The following Bloggaday is part 1 of a 2-part critiques paper I wrote for my English Class. In this class, we actually create Crafton Hill’s College’s annual literary magazine. You can find The Sand Canyon Review here -> http://www.facebook.com/pages/The-Sand-Canyon-Review/238231044021?ref=ts or the Press Enterprise article on it here -> http://www.pe.com/localnews/sbcounty/stories/PE_News_Local_N_nsand20.48cbd26.html As you can see, the deadline is March 15th, 2010. So you can submit poetry, essays, short fiction, and art to CRsubmissions@gmail.com
Bloggaday 13 – The Sand Canyon Review Critique pt. 1
With a crashing publishing industry, writers have struggled to find mediums to share their work. It is the duty of the publishers and creators of the medium to present a professional publication to showcase themselves and the works of writers and artists. The following is a compilation of improvements on the previous two issues of The Sand Canyon Review. I will start with a critique of the last issue, then I will compare some of the difference between the first two issues, and then I will add some additional ideas to improve future issues.
Starting with last year’s magazine, the first thing I would change is an anomaly in font. In the poetry section, the font changed to another style. I don’t mind creative aesthetics, such as line distribution in the other poems, but the font change was very jarring. Even if it was done at the author’s request, it doesn’t achieve a professional flow that the rest of the magazine deserves.
Switching from a particular incident, the influx of story content has presented a problem. Couple that with the fact that poetry submissions are lacking, it’ll make for a very uneven distribution of pages. Even trying to fluff the poetry section up, it will not be enough to achieve any semblance of equality. If we resign ourselves to this fact, we can try to cannibalize the poetry section for pages to devote to short fiction and essays by putting small poems together on one page. While it conveys a more professional feel to have separate pages for separate authors, if we go with a green theme with the magazine, combining poems rather than dedicating an entire page to a short poem could actually be a benefit. The school itself has been adding “green” into its image and seeing multiple pages with less than 50 words is not congruent with that. It also seems rather self-indulgent to see so little on a page with so much blank space.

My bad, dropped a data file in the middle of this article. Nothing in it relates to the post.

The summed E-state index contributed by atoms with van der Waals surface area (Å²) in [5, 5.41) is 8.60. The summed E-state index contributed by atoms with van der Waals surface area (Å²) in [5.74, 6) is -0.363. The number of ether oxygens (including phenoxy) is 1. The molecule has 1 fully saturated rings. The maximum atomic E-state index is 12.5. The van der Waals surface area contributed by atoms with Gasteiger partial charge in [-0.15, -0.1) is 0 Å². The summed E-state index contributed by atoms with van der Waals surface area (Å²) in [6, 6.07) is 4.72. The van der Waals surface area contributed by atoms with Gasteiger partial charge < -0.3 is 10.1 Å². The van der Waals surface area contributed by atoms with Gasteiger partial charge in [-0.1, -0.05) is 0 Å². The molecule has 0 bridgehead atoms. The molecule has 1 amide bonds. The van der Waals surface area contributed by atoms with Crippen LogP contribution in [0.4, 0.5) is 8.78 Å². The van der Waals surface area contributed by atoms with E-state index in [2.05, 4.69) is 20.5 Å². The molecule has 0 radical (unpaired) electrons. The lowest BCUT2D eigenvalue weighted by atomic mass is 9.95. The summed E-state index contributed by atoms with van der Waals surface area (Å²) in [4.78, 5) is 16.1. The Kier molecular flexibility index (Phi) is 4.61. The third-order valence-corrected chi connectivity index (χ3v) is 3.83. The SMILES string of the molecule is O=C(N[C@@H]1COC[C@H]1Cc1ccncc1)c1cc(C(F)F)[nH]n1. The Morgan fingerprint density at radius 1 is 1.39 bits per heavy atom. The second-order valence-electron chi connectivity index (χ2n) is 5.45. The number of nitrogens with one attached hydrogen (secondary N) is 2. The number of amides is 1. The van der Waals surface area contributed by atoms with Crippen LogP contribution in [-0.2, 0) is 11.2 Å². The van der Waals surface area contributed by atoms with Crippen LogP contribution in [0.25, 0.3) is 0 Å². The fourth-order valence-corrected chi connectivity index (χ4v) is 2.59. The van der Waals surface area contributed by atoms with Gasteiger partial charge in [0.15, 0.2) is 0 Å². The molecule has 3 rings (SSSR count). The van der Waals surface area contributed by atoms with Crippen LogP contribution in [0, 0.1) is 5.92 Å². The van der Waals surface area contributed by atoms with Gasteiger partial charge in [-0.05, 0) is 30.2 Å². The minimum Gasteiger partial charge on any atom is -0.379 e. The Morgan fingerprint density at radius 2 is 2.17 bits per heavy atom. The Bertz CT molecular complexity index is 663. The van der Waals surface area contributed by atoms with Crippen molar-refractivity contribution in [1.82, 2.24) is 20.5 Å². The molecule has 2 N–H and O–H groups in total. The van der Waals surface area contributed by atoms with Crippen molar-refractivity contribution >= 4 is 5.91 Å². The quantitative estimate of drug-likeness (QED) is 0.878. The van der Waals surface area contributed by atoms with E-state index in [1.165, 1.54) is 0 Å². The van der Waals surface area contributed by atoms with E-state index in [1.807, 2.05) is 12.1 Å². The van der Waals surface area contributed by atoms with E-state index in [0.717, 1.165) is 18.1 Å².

The sections themselves could also use some changes. I’m not sure if the quote from Matt was the best opener for the art and interview section last year. It’s a good quote, but something blending the interviews and art pieces together would be the best signal for the section.
In addition to the quotes at the beginning of each section, a picture signaled each one from a three-piece artwork series. I thoroughly enjoyed this and would like to see a submission like that again to start the sections.
The next suggestion I would pose for the sections is actually switching their order. I imagine the art and interview section is in the middle to offer an intermission for the written sections, but the uninformed picker-upper flipping through the first few pages would be more inclined to finish it if something caught his eye at the beginning. The art section would offer this visual gratification. This could make a person decide to keep the magazine and read it.
As for the design of the magazine, on the top of the pages, a black line runs horizontally with some decorative leaves accenting it. I would prefer a different design this year, but my biggest problem with the design is how off-center it is. On pages where the name is too long, the decoration is simply reduced. This is the approach I would like to see taken on every page.
My last critique of last year’s magazine is on the last page. The Myspace address is given; I would add the Facebook address. Rather than making it subordinate to the Myspace address, I would push Facebook as the dominant hub for the magazine. If we can get a website up before the printing, I would like to see that added as well.
As for the first year’s issue, there are some things to mention. There were many improvements from the first issue to last year’s installment. The numbering on the latter issue is better as well as the reoccurrence of the cover art on the first page. The table of contents for both is good enough to be carried over. The first issue is more stylized and if my suggestion for multiple poems per page is used, this style would fit into this theme. Last year’s magazine has a more professional look, so it depends on the rest of the feel of the new issue as to which should be used. The names of the submitter and piece title should be placed towards the outside of the page like it is on the newer issue. I also definitely prefer the two-page intro of the sections in the second issue.